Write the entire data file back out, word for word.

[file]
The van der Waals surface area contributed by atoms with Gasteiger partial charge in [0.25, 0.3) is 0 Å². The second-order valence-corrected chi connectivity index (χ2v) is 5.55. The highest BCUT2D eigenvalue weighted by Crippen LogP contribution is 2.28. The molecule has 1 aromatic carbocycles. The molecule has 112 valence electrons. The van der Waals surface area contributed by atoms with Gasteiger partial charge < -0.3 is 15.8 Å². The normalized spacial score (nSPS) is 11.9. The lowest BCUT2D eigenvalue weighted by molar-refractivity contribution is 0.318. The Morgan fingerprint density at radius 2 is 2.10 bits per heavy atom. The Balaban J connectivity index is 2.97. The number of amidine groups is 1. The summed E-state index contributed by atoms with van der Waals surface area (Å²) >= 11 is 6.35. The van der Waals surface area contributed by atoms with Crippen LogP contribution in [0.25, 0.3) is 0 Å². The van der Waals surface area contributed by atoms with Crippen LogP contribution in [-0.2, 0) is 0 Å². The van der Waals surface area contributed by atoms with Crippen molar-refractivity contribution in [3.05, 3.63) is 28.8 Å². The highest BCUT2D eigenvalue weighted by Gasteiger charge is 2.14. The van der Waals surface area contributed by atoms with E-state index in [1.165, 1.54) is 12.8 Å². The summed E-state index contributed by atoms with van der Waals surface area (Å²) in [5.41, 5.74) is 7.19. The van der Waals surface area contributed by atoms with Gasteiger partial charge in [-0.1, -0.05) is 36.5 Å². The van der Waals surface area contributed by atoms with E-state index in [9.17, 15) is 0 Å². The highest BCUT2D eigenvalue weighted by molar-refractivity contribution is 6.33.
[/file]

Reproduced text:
The van der Waals surface area contributed by atoms with Gasteiger partial charge in [0.25, 0.3) is 0 Å². The second-order valence-corrected chi connectivity index (χ2v) is 5.55. The highest BCUT2D eigenvalue weighted by Crippen LogP contribution is 2.28. The molecule has 1 aromatic carbocycles. The molecule has 112 valence electrons. The van der Waals surface area contributed by atoms with Gasteiger partial charge < -0.3 is 15.8 Å². The normalized spacial score (nSPS) is 11.9. The lowest BCUT2D eigenvalue weighted by molar-refractivity contribution is 0.318. The Morgan fingerprint density at radius 2 is 2.10 bits per heavy atom. The Balaban J connectivity index is 2.97. The number of amidine groups is 1. The summed E-state index contributed by atoms with van der Waals surface area (Å²) >= 11 is 6.35. The van der Waals surface area contributed by atoms with Crippen LogP contribution in [0.25, 0.3) is 0 Å². The van der Waals surface area contributed by atoms with Crippen LogP contribution in [-0.2, 0) is 0 Å². The van der Waals surface area contributed by atoms with Crippen molar-refractivity contribution in [3.05, 3.63) is 28.8 Å². The highest BCUT2D eigenvalue weighted by Gasteiger charge is 2.14. The van der Waals surface area contributed by atoms with E-state index in [1.165, 1.54) is 12.8 Å². The summed E-state index contributed by atoms with van der Waals surface area (Å²) in [5.41, 5.74) is 7.19. The van der Waals surface area contributed by atoms with Gasteiger partial charge in [-0.1, -0.05) is 36.5 Å². The van der Waals surface area contributed by atoms with E-state index in [9.17, 15) is 0 Å². The highest BCUT2D eigenvalue weighted by molar-refractivity contribution is 6.33.